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    After breakfast, you'll begin the ride to the cliffside town of Sorrento, stopping for a short visit to the hilltop town of Orvieto. Set upon the flat crown of a steep volcanic butte, Orvieto has been an impregnable town since the time of the ancient Etruscans. It was a major center of commerce and learning in the Middle Ages—Thomas Aquinas taught here—and its independent-minded leaders often squabbled with the Papacy. The construction of the 14th-century Orvieto Cathedral is distinctive in its use of basalt and travertine, a variety of limestone. Its three-gabled facade is exceptional, with vivid bas-reliefs, statuary, and mosaics. Also exceptional is the region's distinctive white wine.

    You arrive in Sorrento early this evening. With its romantic location on the cliffs over the Bay of Naples, Sorrento has long been the subject of songs and legends. It was here that the mythical sirens, with the beauty of their sweet singing, lured sailors to shipwreck on the rocks. This evening you'll enjoy dinner at your hotel.

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    After breakfast, set off on a walking tour of Sorrento. Sorrento was made for strolling, and you’ll enjoy your walking tour as you see the cathedral, Piazza Sant’Antonino, the Public Gardens, the town’s typical little alleys, and its main square, Piazza Tasso. We’ll take our time on Corso Italia, the town’s main street, and along Via San Cesario, lined with picturesque shops offering food and handcrafts.

    In the course of your walk, you’ll visit children at Santa Maria della Pieta School supported by Grand Circle Foundation. (Your visit depends on school scheduling, summer break, and national and local holidays.)

    Enjoy the rest of the day making your own discoveries, with dinner on your own this evening.

    Or join us this afternoon for an optional Sorrentine Farm Experience. We’ll journey into the Sorrentine countryside to learn firsthand the secrets of local agriculture. Learn from a resident what goes into the production of olive oil, fresh mozzarella cheese, and limoncello liqueur. You’ll also learn how to prepare your own pizza in true Sorrentine fashion, topped with farm-fresh ingredients. If you choose this optional tour, you will enjoy dinner on the farm. Otherwise, dinner tonight is on your own.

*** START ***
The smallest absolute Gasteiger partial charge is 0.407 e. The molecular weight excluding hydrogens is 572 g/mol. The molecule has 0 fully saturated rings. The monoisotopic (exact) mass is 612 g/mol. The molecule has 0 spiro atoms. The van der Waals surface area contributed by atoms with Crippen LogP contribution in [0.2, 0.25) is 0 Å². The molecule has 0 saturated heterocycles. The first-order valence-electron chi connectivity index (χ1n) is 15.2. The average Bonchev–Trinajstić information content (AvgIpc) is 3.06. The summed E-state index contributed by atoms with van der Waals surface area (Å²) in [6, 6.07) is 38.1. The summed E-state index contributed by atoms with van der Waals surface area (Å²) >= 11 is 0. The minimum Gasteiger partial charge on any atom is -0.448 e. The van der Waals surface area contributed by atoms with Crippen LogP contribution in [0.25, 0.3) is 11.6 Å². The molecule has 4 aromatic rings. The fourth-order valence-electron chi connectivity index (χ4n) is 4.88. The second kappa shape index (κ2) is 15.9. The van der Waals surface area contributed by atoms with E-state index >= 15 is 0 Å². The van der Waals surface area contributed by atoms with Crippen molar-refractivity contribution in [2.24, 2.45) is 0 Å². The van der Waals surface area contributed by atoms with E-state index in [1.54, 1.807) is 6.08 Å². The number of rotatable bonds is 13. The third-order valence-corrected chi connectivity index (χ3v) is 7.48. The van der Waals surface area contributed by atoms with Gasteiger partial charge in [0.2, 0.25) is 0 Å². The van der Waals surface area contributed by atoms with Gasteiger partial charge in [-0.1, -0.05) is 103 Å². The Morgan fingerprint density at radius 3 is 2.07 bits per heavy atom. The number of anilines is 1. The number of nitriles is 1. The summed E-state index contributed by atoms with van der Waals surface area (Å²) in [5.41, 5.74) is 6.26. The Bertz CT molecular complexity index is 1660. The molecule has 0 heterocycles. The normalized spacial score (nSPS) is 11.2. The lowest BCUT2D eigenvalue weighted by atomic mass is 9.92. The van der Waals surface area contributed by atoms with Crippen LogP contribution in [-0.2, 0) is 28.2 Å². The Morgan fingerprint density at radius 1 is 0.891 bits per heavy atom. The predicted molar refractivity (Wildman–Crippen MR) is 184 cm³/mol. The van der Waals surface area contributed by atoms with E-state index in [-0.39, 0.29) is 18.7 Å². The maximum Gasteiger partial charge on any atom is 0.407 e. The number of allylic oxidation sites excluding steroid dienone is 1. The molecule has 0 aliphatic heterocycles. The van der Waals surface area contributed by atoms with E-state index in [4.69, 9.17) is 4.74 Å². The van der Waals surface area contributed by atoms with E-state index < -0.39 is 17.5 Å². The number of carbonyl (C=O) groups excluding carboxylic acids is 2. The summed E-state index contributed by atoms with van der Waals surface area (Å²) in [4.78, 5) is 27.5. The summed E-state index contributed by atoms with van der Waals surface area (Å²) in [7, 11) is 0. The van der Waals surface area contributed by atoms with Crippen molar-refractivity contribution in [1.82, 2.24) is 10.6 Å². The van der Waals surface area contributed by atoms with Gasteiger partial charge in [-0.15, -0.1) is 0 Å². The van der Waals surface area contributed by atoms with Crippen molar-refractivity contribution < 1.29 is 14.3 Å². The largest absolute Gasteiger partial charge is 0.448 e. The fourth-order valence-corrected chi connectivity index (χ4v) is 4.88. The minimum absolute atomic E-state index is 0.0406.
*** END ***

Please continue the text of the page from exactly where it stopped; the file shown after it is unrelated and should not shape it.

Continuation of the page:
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    Explore Sorrento on your own today. Or, join us on an optional excursion to Herculaneum and the Archaeological Museum of Naples.

    Pompeii was not the only town to be destroyed by Mt. Vesuvius in AD 79. On this full-day optional tour, we'll first explore the ancient town of Herculaneum, which was buried in about 50 feet of ash and mud. It wasn't found again until 1709 when it was accidentally discovered by some workers. We'll explore Herculaneum's well-preserved ruins, which some claim are even more impressive than those of Pompeii. After lunch at a local restaurant, we'll depart for Naples, one of the world's most beautiful seaports. Italy's third-largest city, Naples is dramatically situated between the Mediterranean Sea and the looming bulk of Mount Vesuvius. Originally named Neapolis (“new city”) by its Greek founders, Naples has been an important seaport since it was conquered by Rome in the fourth century BC. Colorful and vibrant, for centuries this beautiful city epitomized Italy's national character: chaotic but cheerful. Naples is a city of great contrasts, aware of a heritage that springs from diverse cultural influences: ancient Greek and Roman, Norman, French, Spanish, and, of course, Italian.

    Our tour features an in-depth exploration of the National Archaeological Museum, one of Europe's most valuable repositories, featuring the priceless Farnese collection of ancient Roman statuary and the many colorful treasures removed from long-buried Pompeii, Stabia, and Herculaneum. We’ll have a panoramic tour of Naples from the bus as we begin our ride back to Sorrento. The cost of this optional tour includes lunch. Please note: This tour involves walking over difficult terrain for extended periods of time.

    Tonight, enjoy an included dinner at your choice of a number of local restaurants. Your Program Director can offer suggestions for a meal at a restaurant that accepts Grand Circle meal vouchers, providing you with choice at no extra cost.

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    Join us after breakfast for a full-day tour of the beautiful Costiera Amalfitana (Amalfi Coast), sure to be a highlight of your stay in Sorrento.

    On this leisurely tour, you'll discover what is perhaps Italy's most beautiful coastline, a UNESCO World Heritage Site richly imbued with centuries-old charm. Ride along its ruggedly stunning shoreline, decorated by colorful fishing boats and wondrous rock formations. Make a photo stop above Positano, and then continue to the town of Amalfi, romantically situated at the mouth of a deep gorge.

    Enjoy some free time and an included lunch in nearby Scala, one of the oldest towns in the Amalfi Coast with a history that stretches back 1,000 years. Perched roughly 1,200 feet above sea level, Scala overlooks the ocean and benefits from a year-round temperate climate.